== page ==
Despite a hard-fought effort, Indy Eleven falls on the road 2-1 to Atlanta United FC 2. Indiana’s Team drew level in the 36th minute when defender Paddy Barrett recorded his first goal of the season, but a second-half goal by Atlanta’s Andrew Carleton proved to be the game-winner for the home side.“I think it was a very open game. We’re disappointed to give away a goal on a set play because we really hadn’t given up too many chances, so that was something we have to improve on,” said Indy Eleven Head Coach Martin Rennie. “It’s not something we really have made too many mistakes on this season, but that was one we needed to improve on.”Indy Eleven move to a 17W-7L-5D (56 pts.) record on the season, engaged in a three-way tie on points for first place with New York Red Bulls II and Tampa Bay Rowdies, with Nashville SC and Pittsburgh Riverhounds SC trailing by one.The first chance of the game came just seven minutes in when Indy Eleven midfielder Tyler Pasher followed a pacey run with a square pass across the face of Atlanta’s goal. The grounded pass skid just inches out of reach of Indy forwards Gabriel Rodrigues and Eugene Starikov to tap the ball in, the opportunity ending wide of the far post. Two minutes later, Starikov nearly headed home a free kick swung in by Indy defender Ayoze, but his effort landed comfortably in Atlanta ‘keeper Brendan Moore’s arms.The home side began to ask questions in the 14th minute, Atlanta’s George Bello ripped down Indy’s right flank after gaining possession in the midfield as Eleven defender Karl Ouimette gave chase. Indy goaltender Evan Newton did enough to take away the near post as Bello shot far and struck the iron, keeping the scores level.Atlanta would strike first, though. After absorbing the 10 minutes of pressure from Indy that followed, a corner played in the 24th minute by Atlanta’s Mikey Ambrose connected with defender George Campbell at the penalty spot. Campbell headed the ball down and forced Newton to go to ground to make the save, but the attempt forced through the goalkeeper’s glove and into the net.The lead was short-lived as Barrett drew level 12 minutes later. Starikov came up big with another headed effort on frame off a direct free kick from Ayoze. The nod was pushed wide by Moore for a save but fell short enough for Barrett to grab the tap-in equalizer on an open net.Indiana’s Team nearly took the lead into the half after striking the post in the 44th minute. Eleven midfielder Matt Watson flicked a square pass back to Ayoze at the top of the 18-yard box. Ayoze’s one-time effort looked on target before first deflecting off the foot of Starikov, followed by redirecting away off the post as the sides went into the locker rooms level at one.The Boys in Blue began the second half similar to the first, immediately applying pressure and creating a chance in the 46th minute. A long ball from Ayoze located defender Neveal Hackshaw unmarked at the back post. The Trinidadian made solid contact with a header, but the effort flew straight into Moore’s arms as the game remained level.Atlanta surged back into the lead in the 61st minute, forward Luiz Fernando played a short pass to Carleton at the top of Indy’s penalty area. Fancy footwork saw Carleton weave through the 18-yard box before slotting home into the bottom left corner, his fourth goal in as many games.Newton stood strong to keep the game at 2-1 in the 74th minute after a ball to the right side of Indy’s box freed up Fernando for a shot on goal. Luckily for Newton, the shot was directed to the covered near post, making for an easy save. Newton came to the rescue again eight minutes later as Jack Metcalf carried the ball into the Indy box before playing a square pass to Fernando. The forward took a quick touch before taking a shot, a wide attempt that Newton would push away to safety.Indy’s final chance of the evening came in the first minute of stoppage time, Ayoze played in a cross from the left flank into a packed Atlanta box. Despite the excellent service, the ball ended up on the roof of the net as the last opportunity of the night went begging and the final score read 2-1 in favor of the home team.“We feel disappointed today because we feel like we missed a couple of chances in the last few weeks to put ourselves clearly out in front of everybody, but at the same time, we knew that this phase of the season would be quite a challenge,” Rennie said. “We have a lot of games in a short space of time, so we need to keep perspective on things. I think that most teams would like to be in the position we are in at the moment, but we now need to capitalize on it.” Indy Eleven continues its four-game road trip this Saturday at Highmark Stadium, squaring up against Pittsburgh Riverhounds SC at 7:00 p.m. ET. Indiana’s Team travels north of the border four days later to take on Ottawa Fury FC for another 7:00 p.m. ET kickoff. Both matches will be streamed live via ESPN+.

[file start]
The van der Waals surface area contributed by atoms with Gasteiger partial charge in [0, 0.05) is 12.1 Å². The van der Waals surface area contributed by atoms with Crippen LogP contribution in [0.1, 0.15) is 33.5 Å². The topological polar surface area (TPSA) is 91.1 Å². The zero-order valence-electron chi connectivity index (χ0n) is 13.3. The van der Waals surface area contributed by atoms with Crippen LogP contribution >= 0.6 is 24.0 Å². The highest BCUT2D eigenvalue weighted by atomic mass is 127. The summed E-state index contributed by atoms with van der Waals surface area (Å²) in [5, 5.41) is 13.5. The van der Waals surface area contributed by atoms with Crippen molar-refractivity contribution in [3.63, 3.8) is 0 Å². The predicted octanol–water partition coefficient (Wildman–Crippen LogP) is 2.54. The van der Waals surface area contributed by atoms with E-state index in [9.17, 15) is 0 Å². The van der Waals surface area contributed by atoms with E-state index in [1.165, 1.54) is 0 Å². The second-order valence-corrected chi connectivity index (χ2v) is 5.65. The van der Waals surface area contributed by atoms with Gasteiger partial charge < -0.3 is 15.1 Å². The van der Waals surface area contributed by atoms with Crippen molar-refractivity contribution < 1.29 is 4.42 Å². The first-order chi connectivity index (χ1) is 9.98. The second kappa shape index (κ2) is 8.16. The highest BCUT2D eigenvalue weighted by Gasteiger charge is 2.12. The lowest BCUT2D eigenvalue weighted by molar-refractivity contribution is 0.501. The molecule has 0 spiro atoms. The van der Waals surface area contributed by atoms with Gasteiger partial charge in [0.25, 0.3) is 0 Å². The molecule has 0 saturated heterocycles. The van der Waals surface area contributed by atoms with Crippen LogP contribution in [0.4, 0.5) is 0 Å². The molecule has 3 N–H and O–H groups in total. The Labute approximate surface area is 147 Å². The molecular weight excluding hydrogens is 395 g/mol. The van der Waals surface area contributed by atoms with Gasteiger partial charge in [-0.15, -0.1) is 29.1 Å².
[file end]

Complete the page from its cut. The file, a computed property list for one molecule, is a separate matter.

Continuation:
Indy returns to Lucas Oil Stadium on October 5 for Fall Fest against Memphis 901 FC. Kickoff for the contest is set for 7:00 p.m. ET, and tickets remain available for as little as $15 at indyeleven.com/tickets or by calling 317-685-1100.

USL Championship Regular Season – #ATLvINDbb     Indy Eleven  1 : 2  Atlanta United 2

Wednesday, September 25, 2019 – 7:30 p.m. ETFifth Third Bank Stadium – Kennesaw, Ga.Attendance: 1,026